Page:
The interpreter sits with the delegates, listens to the speech and renders it, at the end, in a different language, generally with the aid of notes. In the modern world consecutive interpreting has been largely replaced by simultaneous, but it remains relevant for certain kinds of meetings
(e.g. highly technical meetings, working lunches, small groups, field trips).
Well-trained interpreters can render speeches of 10 minutes or more with great accuracy. (European Commission’s definition)
Interpreters are often referred to as “translators” and people are not always aware of the difference between the two professions. How are they different?
An interpreter works with spoken words in a particular context, conveying a message from one language to another, while translation refers to the activity of transferring a written text from one language to another.
Neither is simply replacing the words of one language by those of another, and there are similarities in the intellectual effort required. But there are significant differences between interpreting and translating.
Interpretation is spoken, translation is written. Interpretation therefore makes use of particular linguistic resources: the original speaker’s ideas are transmitted as spoken words, with a particular rhythm and intonation, making use of rhetorical devices and gestures.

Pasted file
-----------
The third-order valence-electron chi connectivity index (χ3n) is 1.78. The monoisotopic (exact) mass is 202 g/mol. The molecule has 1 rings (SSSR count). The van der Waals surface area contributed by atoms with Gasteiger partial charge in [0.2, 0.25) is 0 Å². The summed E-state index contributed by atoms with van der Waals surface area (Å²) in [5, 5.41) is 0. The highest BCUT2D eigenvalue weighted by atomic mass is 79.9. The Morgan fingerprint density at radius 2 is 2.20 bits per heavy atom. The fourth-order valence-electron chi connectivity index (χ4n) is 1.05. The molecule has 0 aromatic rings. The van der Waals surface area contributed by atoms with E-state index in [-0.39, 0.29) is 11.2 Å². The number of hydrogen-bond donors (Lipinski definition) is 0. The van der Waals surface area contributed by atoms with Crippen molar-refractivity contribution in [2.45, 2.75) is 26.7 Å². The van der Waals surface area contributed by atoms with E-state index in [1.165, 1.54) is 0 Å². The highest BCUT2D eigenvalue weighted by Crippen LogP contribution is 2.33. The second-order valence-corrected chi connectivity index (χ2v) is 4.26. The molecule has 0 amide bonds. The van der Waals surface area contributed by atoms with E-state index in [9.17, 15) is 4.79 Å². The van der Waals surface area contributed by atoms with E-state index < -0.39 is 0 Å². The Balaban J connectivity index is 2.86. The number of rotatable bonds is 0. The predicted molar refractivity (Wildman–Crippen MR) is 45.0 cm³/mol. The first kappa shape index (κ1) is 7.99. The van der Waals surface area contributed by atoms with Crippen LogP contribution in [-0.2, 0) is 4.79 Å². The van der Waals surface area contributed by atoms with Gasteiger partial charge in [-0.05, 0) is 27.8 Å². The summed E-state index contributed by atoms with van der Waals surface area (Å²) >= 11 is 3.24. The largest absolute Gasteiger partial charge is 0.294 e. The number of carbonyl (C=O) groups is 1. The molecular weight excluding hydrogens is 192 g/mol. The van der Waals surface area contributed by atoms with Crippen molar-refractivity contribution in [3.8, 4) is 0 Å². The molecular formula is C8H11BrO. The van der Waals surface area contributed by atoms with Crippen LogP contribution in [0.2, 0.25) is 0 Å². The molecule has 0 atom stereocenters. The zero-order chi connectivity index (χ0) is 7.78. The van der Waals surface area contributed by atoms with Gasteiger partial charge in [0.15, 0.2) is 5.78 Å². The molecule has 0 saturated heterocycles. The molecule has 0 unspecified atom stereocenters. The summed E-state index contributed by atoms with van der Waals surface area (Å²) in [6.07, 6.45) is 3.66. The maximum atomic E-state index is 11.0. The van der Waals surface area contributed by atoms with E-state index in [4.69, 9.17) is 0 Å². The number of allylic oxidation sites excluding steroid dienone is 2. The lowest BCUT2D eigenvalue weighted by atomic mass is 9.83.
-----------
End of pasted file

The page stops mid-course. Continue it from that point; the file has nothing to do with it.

Interpretation is carried out in real time (simultaneously) or very close to it (consecutively). The interpreter has no time to refer to the written resources available to translators. This makes preparation before each assignment all the more essential for an interpreter.
Another constraint is the extreme speed at which the interpreter has to receive, understand, manage, and reconstruct information. A translator may translate 2000-3000 words a day, while an interpreter has to keep up with around 150 words a minute.
In interpretation communication is immediate, involving an interaction between speakers, listeners, and interpreters. In translation there is always a gap between the writing of a text by an author and its reception by the readers.
Apart from this, translators often spend a long time working on one text, while interpreters, often working in a team, are faced with people speaking and communicating right now.
Interpretation is therefore not so much a linguistic profession as an information and communication profession.
(AIIC. “Interpreting is not translating”. aiic.net April 23, 2012. Accessed August 5, 2017. http://aiic.net/p/40002)
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